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Publisher's Summary

Now, new in audio and completely unabridged, the collection that made Borges a household name in the English-speaking world. 

The groundbreaking trans-genre work of Argentinian writer Jorge Luis Borges (1899-1986) has been insinuating itself into the structure, stance, and very breath of world literature for well over half a century. Multi-layered, self-referential, elusive, and allusive writing is now frequently labelled Borgesian. 

Umberto Eco's international best seller The Name of the Rose is, on one level, an elaborate improvisation on Borges' fiction "The Library", which American readers first encountered in the original 1962 New Directions publication of Labyrinths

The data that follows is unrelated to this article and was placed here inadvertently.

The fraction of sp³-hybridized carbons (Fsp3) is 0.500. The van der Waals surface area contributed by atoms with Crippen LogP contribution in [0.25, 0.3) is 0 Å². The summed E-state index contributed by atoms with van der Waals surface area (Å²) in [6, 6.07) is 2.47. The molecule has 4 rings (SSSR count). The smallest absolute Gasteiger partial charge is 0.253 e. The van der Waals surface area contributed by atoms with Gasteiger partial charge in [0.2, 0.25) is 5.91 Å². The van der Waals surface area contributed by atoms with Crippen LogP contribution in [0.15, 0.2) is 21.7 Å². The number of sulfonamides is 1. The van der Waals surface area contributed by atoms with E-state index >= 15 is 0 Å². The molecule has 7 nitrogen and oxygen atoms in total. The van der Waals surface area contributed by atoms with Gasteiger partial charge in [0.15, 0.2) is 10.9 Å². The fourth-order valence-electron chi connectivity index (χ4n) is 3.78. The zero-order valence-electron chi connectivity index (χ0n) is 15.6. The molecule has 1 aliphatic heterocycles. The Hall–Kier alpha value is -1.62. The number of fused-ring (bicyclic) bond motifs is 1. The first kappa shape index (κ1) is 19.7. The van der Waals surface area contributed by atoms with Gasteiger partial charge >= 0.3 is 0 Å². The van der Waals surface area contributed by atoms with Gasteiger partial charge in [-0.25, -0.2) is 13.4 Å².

This new edition of Labyrinths, the classic representative selection of Borges' writing edited by Donald A. Yates and James E. Irby (in translations by themselves and others), includes the text of the original edition (as augmented in 1964) as well as Irby's biographical and critical essay, a poignant tribute by André Maurois, and a chronology of the author's life. Borges enthusiast William Gibson has contributed a new introduction, bringing Borges' influence and importance into the 21st century.

©1962, 1964, 2007 New Directions Publishing Corporation (P)2019 New Directions Publishing Corporation

What listeners say about Labyrinths

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Look, this is Borges